The trouble with experts: CBC Documentary
Posted on: March 29, 2012 | Creative Leadership
“We all want wise men to give us the secret truth, the real low-down, the inside dope about things – someone who knows more than we mere mortals know,” says writer/director Josh Freed.” But the reality is that many so-called experts don’t know any more than you or me. In fact, a 20-year study of experts shows they’re only right about half the time.”
The documentary in the link below features some astonishing stories of experts being wrong. We meet Dutch artist John Myatt who used house paint and KY jelly to forge the works of great masters. He managed to fool top art critics and museums for 8 years before he was finally caught. Then there are the wine experts who can’t even distinguish white wine from red and political experts whose predictions were only a tiny bit better than the equivalent of a chimpanzee throwing darts at a board.
I came across the CBC documentary a few months ago and many of the points made in it have stuck in my mind since then. It is not that I don’t think you can learn from people that know more about a subject, but the show makes a good case for being cautious of our human tendency to highly respect the advice of people that sound absolutely sure of themselves. The doc shows how we are hungry for the expert that can give us the quick fix, the silver bullet, the easy formula for success in any area of life we are trying to master. The more sure an expert sounds, the more we perk our ears up and listen even if what they are saying is bogus. Sounding sure is exciting and a charismatic quality, doubt and admitting one might be wrong about something gets boring and people tune out. The thing is, we should be paying attention to this kind of humility and openness to being wrong, because advice coming from this kind of perspective is usually more accurate and intelligent. Bukowski got it right… I think. To me Bukowski’s quote reminds me to always be aware I have biases that can get in the way of seeing clearly and because of that I should be careful of making overly confident assertions.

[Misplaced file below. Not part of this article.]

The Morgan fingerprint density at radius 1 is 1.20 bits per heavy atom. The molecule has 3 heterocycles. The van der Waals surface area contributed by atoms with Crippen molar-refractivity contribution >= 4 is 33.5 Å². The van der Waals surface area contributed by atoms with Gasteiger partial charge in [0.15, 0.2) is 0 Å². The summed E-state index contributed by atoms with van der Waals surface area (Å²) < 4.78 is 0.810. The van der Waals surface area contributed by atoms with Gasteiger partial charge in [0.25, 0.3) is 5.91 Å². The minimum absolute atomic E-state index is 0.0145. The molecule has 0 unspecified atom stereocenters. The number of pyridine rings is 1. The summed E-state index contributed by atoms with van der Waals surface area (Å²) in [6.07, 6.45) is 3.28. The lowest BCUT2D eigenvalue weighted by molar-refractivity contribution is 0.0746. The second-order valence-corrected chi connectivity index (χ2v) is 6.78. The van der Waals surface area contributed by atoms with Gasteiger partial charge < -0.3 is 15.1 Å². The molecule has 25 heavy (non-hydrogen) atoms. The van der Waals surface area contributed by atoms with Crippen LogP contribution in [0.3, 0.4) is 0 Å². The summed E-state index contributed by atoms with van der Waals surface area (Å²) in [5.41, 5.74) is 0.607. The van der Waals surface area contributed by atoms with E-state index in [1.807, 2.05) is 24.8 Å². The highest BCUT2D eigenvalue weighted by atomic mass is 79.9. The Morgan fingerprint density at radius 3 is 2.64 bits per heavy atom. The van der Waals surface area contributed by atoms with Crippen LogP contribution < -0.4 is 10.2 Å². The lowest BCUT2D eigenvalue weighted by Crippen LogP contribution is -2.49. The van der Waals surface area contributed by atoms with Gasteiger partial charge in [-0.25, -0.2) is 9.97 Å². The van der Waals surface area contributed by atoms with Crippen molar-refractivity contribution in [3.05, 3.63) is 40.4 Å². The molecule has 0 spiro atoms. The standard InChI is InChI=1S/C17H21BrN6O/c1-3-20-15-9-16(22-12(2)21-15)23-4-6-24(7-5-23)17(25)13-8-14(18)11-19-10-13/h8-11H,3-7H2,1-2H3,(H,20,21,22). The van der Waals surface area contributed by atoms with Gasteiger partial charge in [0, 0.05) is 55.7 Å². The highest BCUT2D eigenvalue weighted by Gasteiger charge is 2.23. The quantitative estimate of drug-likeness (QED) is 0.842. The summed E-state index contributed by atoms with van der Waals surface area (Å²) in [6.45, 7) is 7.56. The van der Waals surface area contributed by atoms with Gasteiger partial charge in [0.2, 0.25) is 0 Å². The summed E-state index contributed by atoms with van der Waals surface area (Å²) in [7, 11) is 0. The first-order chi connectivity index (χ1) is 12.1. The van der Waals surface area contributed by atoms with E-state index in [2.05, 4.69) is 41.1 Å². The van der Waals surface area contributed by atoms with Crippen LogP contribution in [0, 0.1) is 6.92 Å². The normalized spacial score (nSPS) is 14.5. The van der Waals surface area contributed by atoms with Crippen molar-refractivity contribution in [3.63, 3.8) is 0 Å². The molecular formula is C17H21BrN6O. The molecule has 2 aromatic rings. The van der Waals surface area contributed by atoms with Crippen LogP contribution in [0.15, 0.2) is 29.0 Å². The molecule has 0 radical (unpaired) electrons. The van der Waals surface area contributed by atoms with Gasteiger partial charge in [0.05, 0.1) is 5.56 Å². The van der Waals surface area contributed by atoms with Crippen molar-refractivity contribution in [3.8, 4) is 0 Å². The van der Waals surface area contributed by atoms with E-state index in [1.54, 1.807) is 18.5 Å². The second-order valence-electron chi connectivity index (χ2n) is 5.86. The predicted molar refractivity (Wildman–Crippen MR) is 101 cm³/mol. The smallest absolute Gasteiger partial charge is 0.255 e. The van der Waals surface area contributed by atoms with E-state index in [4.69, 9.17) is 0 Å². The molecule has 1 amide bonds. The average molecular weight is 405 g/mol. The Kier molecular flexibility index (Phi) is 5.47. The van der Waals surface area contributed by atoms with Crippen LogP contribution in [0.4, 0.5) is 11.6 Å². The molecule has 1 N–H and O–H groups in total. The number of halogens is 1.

“The experts who are most often accurate in our studies are cautious, quiet and somewhat more boring. Try selling that to a TV producer.” Berkeley Psychology Professor Phillip Tetlock
Enjoy the documentary and share this post with others if you liked it.